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Main: Ablation (Editions Mego)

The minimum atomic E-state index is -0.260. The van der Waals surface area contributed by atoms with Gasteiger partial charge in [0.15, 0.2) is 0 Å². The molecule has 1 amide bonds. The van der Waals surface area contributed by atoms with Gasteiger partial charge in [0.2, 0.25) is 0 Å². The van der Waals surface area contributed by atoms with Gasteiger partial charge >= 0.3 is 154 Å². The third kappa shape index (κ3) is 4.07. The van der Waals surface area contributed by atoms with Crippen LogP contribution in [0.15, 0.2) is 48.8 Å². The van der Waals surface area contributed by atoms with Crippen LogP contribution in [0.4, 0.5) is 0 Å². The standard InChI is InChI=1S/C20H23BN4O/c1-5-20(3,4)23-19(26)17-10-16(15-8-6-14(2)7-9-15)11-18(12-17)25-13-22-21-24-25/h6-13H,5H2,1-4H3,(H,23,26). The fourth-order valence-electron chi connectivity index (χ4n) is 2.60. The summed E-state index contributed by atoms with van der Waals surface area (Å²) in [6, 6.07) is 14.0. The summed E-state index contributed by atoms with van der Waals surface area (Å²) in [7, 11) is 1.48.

Mego continues its winning streak releasing quality new music. They’ve managed to resurrect Robert Hampson’s Main project for this new album, his first under the name in seven years. Ever since Main became a solo project for Hampson, following the departure of his former Loop cohort Scott Dawson, the focus on non-traditional music using guitars shifted into something more sublime and cerebral. Field recordings play a role in most of Main’s output, and Ablation is no exception. To create these four extended pieces, Hampson collaborated with Stephan Mathieu, and it’s a very exciting meeting of the minds as far as this listener is concerned. Stephan Mathieu consistently creates compelling textural ambient music, and so having his creative voice as part of Ablation only helps things. The album is broken into four movements. “I” is sufficiently dark, starting with field recordings before the low hammer of a piano resonates and decays. Unusual sounds sourced from instruments and objects (piano, tapped surfaces, field recordings) work in counterpoint to tense, high pitched drones. It may be minimal and not without some drones, but this is far from relaxing music — it’s taut and tense until its final trail-off. “II” is more purely electronic in nature, beginning with a slow crescendo of electronic chirps, like a chorus of cicadas that swells in loudness. Stephan Mathieu’s influence seems to creep to the surface a bit more with each successive track, often in the form of a wash of microtonal drones and overtones. However, the tone is significantly darker and more unsettling than most of Mathieu’s solo material lately. While his albums Remain and A Static Place are quite serene, this is all unresolved tension. Even on “IV,” where more atmospheric drones take center stage, there are disorienting elements including bright morse code-like blips that pan from one channel to the other or swelling, layered bleeps that comprise its final crescendo. Only in the final moments of playback does Ablation feel resolved and at peace. In this sense the album is also fairly different from Main’s more minimal previous output (the mid-90s Hz EP collection, for example). It has a unique sensibility and a restless disposition relative to Hampson’s previous œuvre, and this is no doubt a result of a significant passage of time as well as working with a new collaborator. It’s an outstanding addition to both Mego and Hampson’s repertoires — highly recommended listening.

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